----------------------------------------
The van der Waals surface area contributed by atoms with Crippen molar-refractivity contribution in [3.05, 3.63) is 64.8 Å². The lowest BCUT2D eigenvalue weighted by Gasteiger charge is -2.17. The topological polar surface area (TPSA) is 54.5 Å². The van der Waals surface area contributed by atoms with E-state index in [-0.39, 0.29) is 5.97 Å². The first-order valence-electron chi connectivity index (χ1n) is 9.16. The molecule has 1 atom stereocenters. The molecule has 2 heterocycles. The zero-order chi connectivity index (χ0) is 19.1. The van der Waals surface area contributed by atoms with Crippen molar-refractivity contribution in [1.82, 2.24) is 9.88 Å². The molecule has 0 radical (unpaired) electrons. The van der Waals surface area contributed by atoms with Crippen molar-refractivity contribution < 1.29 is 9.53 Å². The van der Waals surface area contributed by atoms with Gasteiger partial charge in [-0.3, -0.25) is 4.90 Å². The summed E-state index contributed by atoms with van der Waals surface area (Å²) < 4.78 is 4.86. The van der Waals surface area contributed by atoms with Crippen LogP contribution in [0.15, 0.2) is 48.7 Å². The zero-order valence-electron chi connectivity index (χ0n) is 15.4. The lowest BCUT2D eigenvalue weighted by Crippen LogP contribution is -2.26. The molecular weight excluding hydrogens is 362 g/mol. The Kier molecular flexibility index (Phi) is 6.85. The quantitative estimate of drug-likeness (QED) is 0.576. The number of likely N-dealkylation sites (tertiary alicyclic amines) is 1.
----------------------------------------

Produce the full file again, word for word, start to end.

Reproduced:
The van der Waals surface area contributed by atoms with Crippen molar-refractivity contribution in [3.05, 3.63) is 64.8 Å². The lowest BCUT2D eigenvalue weighted by Gasteiger charge is -2.17. The topological polar surface area (TPSA) is 54.5 Å². The van der Waals surface area contributed by atoms with E-state index in [-0.39, 0.29) is 5.97 Å². The first-order valence-electron chi connectivity index (χ1n) is 9.16. The molecule has 1 atom stereocenters. The molecule has 2 heterocycles. The zero-order chi connectivity index (χ0) is 19.1. The van der Waals surface area contributed by atoms with Crippen molar-refractivity contribution in [1.82, 2.24) is 9.88 Å². The molecule has 0 radical (unpaired) electrons. The van der Waals surface area contributed by atoms with Crippen molar-refractivity contribution < 1.29 is 9.53 Å². The van der Waals surface area contributed by atoms with Gasteiger partial charge in [-0.3, -0.25) is 4.90 Å². The summed E-state index contributed by atoms with van der Waals surface area (Å²) < 4.78 is 4.86. The van der Waals surface area contributed by atoms with Crippen LogP contribution in [0.15, 0.2) is 48.7 Å². The zero-order valence-electron chi connectivity index (χ0n) is 15.4. The lowest BCUT2D eigenvalue weighted by Crippen LogP contribution is -2.26. The molecular weight excluding hydrogens is 362 g/mol. The Kier molecular flexibility index (Phi) is 6.85. The quantitative estimate of drug-likeness (QED) is 0.576. The number of likely N-dealkylation sites (tertiary alicyclic amines) is 1.